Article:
• 40% increase for Solicitor Advocates in the District Court
  • a new category of criminal legal aid fees for High Court cases will be introduced for Solicitor Advocates

The fees for fiat prosecution should also be correspondingly increased.

Competition Law – UK Work Scheme

A few months ago, I reached out to the Competition Commission with the hope to set up a work scheme for junior barristers to work in the UK in the field of Competition law. Through the HK Bar Association, a work scheme has now been set up for interested members of the Bar to work in Monckton Chambers and Brick Court Chambers with some of the top UK practitioners in this field. I strongly encourage all those who are interested to apply.

Further, I am working with the British Consulate to try to expand the scheme to the rest of the legal profession. I shall keep you posted.

Kind regards,


Dennis Kwok

Dennis Kwok e-Newsletter (June 2014)

19 June, 2014

Dear Friends and Colleagues,

White Paper

The Central People’s Government issued a white paper on the governance of HK whereby it sets out its “official” understanding of “One Country, Two Systems” under the Basic Law. The HK Bar Association rightly issued a public statement to rebut some of the statements contained in the white paper—especially those statements touching on the separation of powers, the rule of law and the independence of the judiciary. These are the fundamental safeguards as guaranteed under the Basic Law. They are not open to renewed interpretations by the CPG. Such an act on the part of the CPG, at such a sensitive time, is indeed worrying. On behalf of the legal profession, I have spoken out against the contents of the white paper, and will continue to defend our values and our system under the Basic Law. Together with members of the Election Committee (Legal sector), we shall be organising further actions in protest against any attempt to undermine the rule of law in HK. Please mark your diaries for 27 June 2014 at 5:30pm. We are planning to hold a silent march in front of the High Court. A formal notice with details will be sent out.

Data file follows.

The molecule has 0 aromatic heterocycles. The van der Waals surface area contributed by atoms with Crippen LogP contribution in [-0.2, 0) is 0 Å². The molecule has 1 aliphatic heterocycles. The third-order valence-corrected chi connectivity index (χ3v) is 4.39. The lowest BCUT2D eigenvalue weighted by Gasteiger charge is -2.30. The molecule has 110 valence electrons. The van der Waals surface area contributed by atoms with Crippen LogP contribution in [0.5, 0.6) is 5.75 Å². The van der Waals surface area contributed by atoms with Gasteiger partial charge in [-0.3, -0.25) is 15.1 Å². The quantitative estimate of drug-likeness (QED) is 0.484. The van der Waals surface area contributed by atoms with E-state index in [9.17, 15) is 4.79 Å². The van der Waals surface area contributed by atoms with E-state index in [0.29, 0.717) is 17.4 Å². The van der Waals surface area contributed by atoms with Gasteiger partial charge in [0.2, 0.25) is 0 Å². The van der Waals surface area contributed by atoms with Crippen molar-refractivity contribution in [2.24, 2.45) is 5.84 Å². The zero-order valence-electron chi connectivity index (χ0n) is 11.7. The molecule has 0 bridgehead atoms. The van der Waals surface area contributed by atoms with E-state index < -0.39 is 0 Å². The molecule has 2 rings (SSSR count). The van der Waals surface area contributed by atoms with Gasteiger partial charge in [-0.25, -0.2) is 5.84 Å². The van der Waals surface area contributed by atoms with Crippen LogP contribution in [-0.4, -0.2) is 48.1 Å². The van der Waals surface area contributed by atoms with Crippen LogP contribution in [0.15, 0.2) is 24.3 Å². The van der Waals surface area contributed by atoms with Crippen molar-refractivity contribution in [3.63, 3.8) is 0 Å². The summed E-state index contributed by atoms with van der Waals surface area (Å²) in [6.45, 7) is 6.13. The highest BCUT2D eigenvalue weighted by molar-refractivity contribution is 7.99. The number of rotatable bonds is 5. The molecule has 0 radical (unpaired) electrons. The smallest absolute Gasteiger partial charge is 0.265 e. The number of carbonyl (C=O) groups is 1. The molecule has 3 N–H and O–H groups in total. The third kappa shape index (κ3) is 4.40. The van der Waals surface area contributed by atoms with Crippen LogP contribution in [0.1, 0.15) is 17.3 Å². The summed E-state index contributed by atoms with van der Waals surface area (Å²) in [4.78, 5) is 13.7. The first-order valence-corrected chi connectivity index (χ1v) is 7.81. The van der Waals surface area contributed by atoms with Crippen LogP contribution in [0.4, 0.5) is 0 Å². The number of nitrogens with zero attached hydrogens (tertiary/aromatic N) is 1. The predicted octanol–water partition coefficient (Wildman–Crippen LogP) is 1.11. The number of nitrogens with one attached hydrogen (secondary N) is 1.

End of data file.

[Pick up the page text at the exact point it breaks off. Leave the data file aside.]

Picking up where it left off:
Marriage Amendment Bill